|Publication number||US5650618 A|
|Application number||US 08/568,899|
|Publication date||Jul 22, 1997|
|Filing date||Nov 30, 1995|
|Priority date||Nov 30, 1995|
|Publication number||08568899, 568899, US 5650618 A, US 5650618A, US-A-5650618, US5650618 A, US5650618A|
|Inventors||Michel G. Tuszewski|
|Original Assignee||The Regents Of The University Of California|
|Export Citation||BiBTeX, EndNote, RefMan|
|Patent Citations (2), Non-Patent Citations (8), Referenced by (10), Classifications (7), Legal Events (5)|
|External Links: USPTO, USPTO Assignment, Espacenet|
ρ=0.144 (EA/Z)0.5 /B,
This invention relates to the field of chemical analysis and, more particularly, to determination of mass and quantities of ions existing in a plasma by means of mass spectrometry. This invention was made with government support under Contract No. W-7405-ENG-36 awarded by the U.S. Department of Energy. The government has certain rights in the invention.
Knowledge of ion species and their concentrations in plasmas is necessary to the conduct of research and to improve manufacturing processes which utilize plasmas. The mass spectrometers currently used for this purpose are complex, expensive, and usually too large to properly characterize a plasma. These spectrometers can be used only for edge studies, in which measurements are made at the edges of a plasma rather than at locations where articles are placed for processing. Edge spectroscopy and theoretical modeling provide useful qualitative information on plasma composition, but normally do not provide quantitative information. The present invention provides an inexpensive and less complex mass spectrometer which is sufficiently small that it is capable of use in characterizing the entire volume of a plasma without perturbing it, that is, without significantly changing the characteristics of a plasma by use of the spectrometer. It is capable of use for performing in-situ mass spectroscopy of plasmas. Quadrupole mass spectrometers are widely used for characterization of plasmas at their edges. The cost of a quadrupole mass spectrometer and necessary accessories suitable for such use is in the range of $30,000 to $100,000.00. An instrument of the present invention can be fabricated and the required power supply and signal processing apparatus purchased for less than $1,000.00 (the cost will increase with increased sophistication of the electronics).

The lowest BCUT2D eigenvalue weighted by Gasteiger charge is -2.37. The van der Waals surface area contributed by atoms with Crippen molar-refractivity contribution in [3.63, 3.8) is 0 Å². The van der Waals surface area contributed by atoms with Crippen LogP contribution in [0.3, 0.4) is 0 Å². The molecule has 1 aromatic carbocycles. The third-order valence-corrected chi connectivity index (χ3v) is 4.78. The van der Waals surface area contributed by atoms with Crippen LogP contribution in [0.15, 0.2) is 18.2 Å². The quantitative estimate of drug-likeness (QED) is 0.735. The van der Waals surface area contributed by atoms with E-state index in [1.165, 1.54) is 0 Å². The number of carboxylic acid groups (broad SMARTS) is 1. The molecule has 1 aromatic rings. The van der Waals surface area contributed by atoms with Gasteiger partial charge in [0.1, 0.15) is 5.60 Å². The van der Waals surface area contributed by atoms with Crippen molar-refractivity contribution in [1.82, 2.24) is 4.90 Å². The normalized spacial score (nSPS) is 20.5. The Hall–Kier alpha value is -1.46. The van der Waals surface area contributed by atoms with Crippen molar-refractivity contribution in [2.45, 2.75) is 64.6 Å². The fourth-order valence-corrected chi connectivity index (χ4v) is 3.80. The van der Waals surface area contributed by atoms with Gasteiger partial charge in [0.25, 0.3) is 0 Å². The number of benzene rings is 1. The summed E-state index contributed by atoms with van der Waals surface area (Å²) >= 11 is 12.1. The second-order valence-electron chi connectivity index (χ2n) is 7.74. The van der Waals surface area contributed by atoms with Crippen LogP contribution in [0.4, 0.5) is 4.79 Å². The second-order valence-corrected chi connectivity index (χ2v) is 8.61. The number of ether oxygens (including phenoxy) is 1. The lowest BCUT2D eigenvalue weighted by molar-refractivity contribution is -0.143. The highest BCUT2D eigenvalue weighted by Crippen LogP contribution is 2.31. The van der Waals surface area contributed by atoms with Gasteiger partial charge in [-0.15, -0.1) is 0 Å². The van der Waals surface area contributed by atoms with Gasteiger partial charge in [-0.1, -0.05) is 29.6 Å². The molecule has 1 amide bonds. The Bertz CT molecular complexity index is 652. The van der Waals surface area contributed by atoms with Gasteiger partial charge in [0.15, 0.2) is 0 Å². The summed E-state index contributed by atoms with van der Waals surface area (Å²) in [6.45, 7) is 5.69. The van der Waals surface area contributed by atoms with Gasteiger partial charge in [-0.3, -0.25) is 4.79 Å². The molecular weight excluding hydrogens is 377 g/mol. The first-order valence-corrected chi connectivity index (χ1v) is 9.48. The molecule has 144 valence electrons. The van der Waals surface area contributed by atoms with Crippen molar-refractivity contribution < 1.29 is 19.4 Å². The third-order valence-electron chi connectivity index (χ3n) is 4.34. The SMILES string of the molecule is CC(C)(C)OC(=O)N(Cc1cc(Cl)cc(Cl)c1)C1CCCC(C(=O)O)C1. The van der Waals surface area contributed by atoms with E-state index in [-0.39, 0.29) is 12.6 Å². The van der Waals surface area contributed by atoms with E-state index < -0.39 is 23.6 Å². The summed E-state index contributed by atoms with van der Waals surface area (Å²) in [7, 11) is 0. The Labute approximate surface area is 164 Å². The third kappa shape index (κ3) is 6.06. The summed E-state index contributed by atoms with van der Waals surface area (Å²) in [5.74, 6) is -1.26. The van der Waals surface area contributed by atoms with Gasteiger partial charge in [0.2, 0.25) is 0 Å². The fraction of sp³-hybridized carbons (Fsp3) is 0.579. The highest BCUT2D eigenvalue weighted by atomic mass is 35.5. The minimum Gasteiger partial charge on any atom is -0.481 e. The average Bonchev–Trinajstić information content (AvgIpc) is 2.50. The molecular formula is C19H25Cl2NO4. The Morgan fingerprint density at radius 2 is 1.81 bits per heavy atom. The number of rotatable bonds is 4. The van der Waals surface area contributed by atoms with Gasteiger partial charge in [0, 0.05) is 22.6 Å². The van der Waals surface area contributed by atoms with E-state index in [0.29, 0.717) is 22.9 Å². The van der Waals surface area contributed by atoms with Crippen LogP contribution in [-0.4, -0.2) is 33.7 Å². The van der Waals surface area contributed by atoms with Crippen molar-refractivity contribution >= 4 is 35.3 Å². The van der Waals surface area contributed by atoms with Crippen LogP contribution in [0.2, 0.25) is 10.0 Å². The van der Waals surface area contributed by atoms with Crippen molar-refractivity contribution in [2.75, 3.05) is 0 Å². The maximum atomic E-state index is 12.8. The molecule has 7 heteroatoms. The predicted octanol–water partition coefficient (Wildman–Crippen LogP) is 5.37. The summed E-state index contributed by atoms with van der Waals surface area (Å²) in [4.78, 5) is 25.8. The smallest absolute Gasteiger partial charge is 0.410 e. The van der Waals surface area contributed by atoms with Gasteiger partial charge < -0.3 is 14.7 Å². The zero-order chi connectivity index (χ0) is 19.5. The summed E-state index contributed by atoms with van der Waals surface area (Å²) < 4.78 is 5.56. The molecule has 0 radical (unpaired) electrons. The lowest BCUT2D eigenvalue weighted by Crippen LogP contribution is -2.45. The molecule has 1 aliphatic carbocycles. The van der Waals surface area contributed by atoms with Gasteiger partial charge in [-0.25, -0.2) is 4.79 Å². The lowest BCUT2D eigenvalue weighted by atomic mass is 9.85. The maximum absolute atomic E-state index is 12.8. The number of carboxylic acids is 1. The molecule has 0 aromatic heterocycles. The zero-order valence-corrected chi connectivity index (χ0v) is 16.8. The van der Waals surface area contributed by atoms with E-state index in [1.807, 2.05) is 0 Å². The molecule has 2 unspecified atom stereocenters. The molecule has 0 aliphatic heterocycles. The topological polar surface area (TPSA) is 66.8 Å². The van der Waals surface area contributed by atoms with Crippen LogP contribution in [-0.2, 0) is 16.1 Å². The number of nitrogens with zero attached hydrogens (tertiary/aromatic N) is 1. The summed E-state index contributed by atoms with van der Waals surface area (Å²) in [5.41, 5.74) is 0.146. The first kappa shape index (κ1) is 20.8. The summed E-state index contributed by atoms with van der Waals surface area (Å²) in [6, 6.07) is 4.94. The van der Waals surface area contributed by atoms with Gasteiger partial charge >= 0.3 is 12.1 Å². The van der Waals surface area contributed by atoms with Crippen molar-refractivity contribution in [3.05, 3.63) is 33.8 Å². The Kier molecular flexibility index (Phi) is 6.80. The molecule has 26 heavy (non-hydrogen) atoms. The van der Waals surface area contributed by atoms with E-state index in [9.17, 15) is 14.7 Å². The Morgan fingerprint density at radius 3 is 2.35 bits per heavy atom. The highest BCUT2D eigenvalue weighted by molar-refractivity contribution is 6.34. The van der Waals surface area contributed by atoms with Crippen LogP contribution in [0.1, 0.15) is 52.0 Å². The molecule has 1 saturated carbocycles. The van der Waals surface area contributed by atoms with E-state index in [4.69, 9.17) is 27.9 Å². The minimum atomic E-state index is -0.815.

A plasma is comprised of atoms and molecules in a gaseous state having no electrical charge, ions formed from the gas by providing energy to the gas, and electrons. The un-ionized atoms and molecules are termed neutrals. The ions are normally positive, but attachment of electrons to neutrals can take place so that negative ions are present in the plasma. A plasma may be produced in a chamber maintained at low pressure (normally, at pressures in the vacuum range) by introducing a gas into the chamber and providing energy to the gas by such means as an arc discharge or radio-frequency induction fields.
Plasma processing is currently used primarily in manufacture of microelectronics components and is expected to be used more extensively in the future. Wet chemical processes are used to etch (remove material from) surfaces of wafers which are an intermediate product in the manufacture of integrated circuit devices, or chips. Waste products from such wet chemical processing are hazardous and expensive to reclaim. Plasma processing may be substituted for wet chemical processing. An oxygen plasma may be used for removal of photoresist mask material from microelectronics components after the process requiring masking is accomplished. Cleaning of surfaces may be done by plasma processing. For example, cutting fluids, oils, and greases may be removed from machined parts by means of an oxygen plasma, thus avoiding use of solvents. When a part is exposed to the plasma, oxygen ions strike the surface of the part, breaking chemical bonds between atoms of the hydrocarbons and creating reactive sites. Also, the plasma provides energy to the near-surface region which assists desorption of contaminants and enhances the chemical reactions. The products of this cleaning process are carbon dioxide and water vapor. Plasma processing is used to deposit material on a surface. For example, a mirror may be coated with a reflecting layer of gold or aluminum. Glass may be coated with a material which prevents ultraviolet light from passing through the glass. An oxygen plasma may be used to produce a thin layer of silicon oxide on a silicon surface. Diamond-coated objects may be produced by subjecting the object to carbon ions produced in a plasma. implantation of ions in a surface to modify its properties may be accomplished by plasma processing. For example, surfaces may be hardened by implanting nitrogen ions (nitriding) or boron atoms (boriding). The mass spectrometer of this invention provides means to monitor such processes in a production facility and to study such processes.